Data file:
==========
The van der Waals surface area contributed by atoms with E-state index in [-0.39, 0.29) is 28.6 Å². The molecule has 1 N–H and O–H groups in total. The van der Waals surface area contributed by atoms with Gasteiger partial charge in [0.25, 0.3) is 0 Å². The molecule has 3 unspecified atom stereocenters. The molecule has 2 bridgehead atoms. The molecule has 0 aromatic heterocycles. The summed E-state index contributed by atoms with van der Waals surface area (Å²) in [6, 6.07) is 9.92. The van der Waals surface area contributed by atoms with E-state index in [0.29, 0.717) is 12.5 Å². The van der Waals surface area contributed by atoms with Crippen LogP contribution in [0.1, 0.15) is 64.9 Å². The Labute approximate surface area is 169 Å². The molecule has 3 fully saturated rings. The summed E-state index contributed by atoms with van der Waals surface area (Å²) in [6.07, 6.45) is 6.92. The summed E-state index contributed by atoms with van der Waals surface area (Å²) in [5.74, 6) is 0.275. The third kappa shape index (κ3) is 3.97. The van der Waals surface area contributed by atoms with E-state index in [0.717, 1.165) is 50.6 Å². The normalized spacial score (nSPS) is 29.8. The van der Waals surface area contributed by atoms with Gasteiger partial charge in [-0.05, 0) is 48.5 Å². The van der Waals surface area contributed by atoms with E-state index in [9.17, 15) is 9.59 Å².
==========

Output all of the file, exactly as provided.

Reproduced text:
The van der Waals surface area contributed by atoms with E-state index in [-0.39, 0.29) is 28.6 Å². The molecule has 1 N–H and O–H groups in total. The van der Waals surface area contributed by atoms with Gasteiger partial charge in [0.25, 0.3) is 0 Å². The molecule has 3 unspecified atom stereocenters. The molecule has 2 bridgehead atoms. The molecule has 0 aromatic heterocycles. The summed E-state index contributed by atoms with van der Waals surface area (Å²) in [6, 6.07) is 9.92. The van der Waals surface area contributed by atoms with E-state index in [0.29, 0.717) is 12.5 Å². The van der Waals surface area contributed by atoms with Crippen LogP contribution in [0.1, 0.15) is 64.9 Å². The Labute approximate surface area is 169 Å². The molecule has 3 fully saturated rings. The summed E-state index contributed by atoms with van der Waals surface area (Å²) in [6.07, 6.45) is 6.92. The summed E-state index contributed by atoms with van der Waals surface area (Å²) in [5.74, 6) is 0.275. The third kappa shape index (κ3) is 3.97. The van der Waals surface area contributed by atoms with E-state index in [0.717, 1.165) is 50.6 Å². The normalized spacial score (nSPS) is 29.8. The van der Waals surface area contributed by atoms with Gasteiger partial charge in [-0.05, 0) is 48.5 Å². The van der Waals surface area contributed by atoms with E-state index in [9.17, 15) is 9.59 Å².